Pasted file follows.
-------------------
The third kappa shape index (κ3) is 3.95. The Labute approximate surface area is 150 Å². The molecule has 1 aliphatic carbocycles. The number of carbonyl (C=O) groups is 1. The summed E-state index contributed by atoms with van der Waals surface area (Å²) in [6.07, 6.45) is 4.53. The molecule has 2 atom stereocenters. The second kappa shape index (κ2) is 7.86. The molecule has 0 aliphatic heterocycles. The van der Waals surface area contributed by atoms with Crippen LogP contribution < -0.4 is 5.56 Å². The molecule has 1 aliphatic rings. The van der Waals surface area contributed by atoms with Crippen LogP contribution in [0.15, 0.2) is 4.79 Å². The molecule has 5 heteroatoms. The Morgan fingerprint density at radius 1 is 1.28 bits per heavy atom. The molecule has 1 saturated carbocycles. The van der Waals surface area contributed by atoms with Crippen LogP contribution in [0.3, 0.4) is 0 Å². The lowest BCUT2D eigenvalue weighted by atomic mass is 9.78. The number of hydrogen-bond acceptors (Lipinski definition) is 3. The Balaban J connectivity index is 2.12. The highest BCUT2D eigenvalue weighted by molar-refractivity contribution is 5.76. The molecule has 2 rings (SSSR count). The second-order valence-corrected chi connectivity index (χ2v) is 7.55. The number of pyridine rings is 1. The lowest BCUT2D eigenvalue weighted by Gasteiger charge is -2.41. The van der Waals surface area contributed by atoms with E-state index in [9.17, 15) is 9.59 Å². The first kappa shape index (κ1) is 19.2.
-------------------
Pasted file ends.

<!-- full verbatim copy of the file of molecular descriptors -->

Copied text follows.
The third kappa shape index (κ3) is 3.95. The Labute approximate surface area is 150 Å². The molecule has 1 aliphatic carbocycles. The number of carbonyl (C=O) groups is 1. The summed E-state index contributed by atoms with van der Waals surface area (Å²) in [6.07, 6.45) is 4.53. The molecule has 2 atom stereocenters. The second kappa shape index (κ2) is 7.86. The molecule has 0 aliphatic heterocycles. The van der Waals surface area contributed by atoms with Crippen LogP contribution < -0.4 is 5.56 Å². The molecule has 1 aliphatic rings. The van der Waals surface area contributed by atoms with Crippen LogP contribution in [0.15, 0.2) is 4.79 Å². The molecule has 5 heteroatoms. The Morgan fingerprint density at radius 1 is 1.28 bits per heavy atom. The molecule has 1 saturated carbocycles. The van der Waals surface area contributed by atoms with Crippen LogP contribution in [0.3, 0.4) is 0 Å². The lowest BCUT2D eigenvalue weighted by atomic mass is 9.78. The number of hydrogen-bond acceptors (Lipinski definition) is 3. The Balaban J connectivity index is 2.12. The highest BCUT2D eigenvalue weighted by molar-refractivity contribution is 5.76. The molecule has 2 rings (SSSR count). The second-order valence-corrected chi connectivity index (χ2v) is 7.55. The number of pyridine rings is 1. The lowest BCUT2D eigenvalue weighted by Gasteiger charge is -2.41. The van der Waals surface area contributed by atoms with E-state index in [9.17, 15) is 9.59 Å². The first kappa shape index (κ1) is 19.2.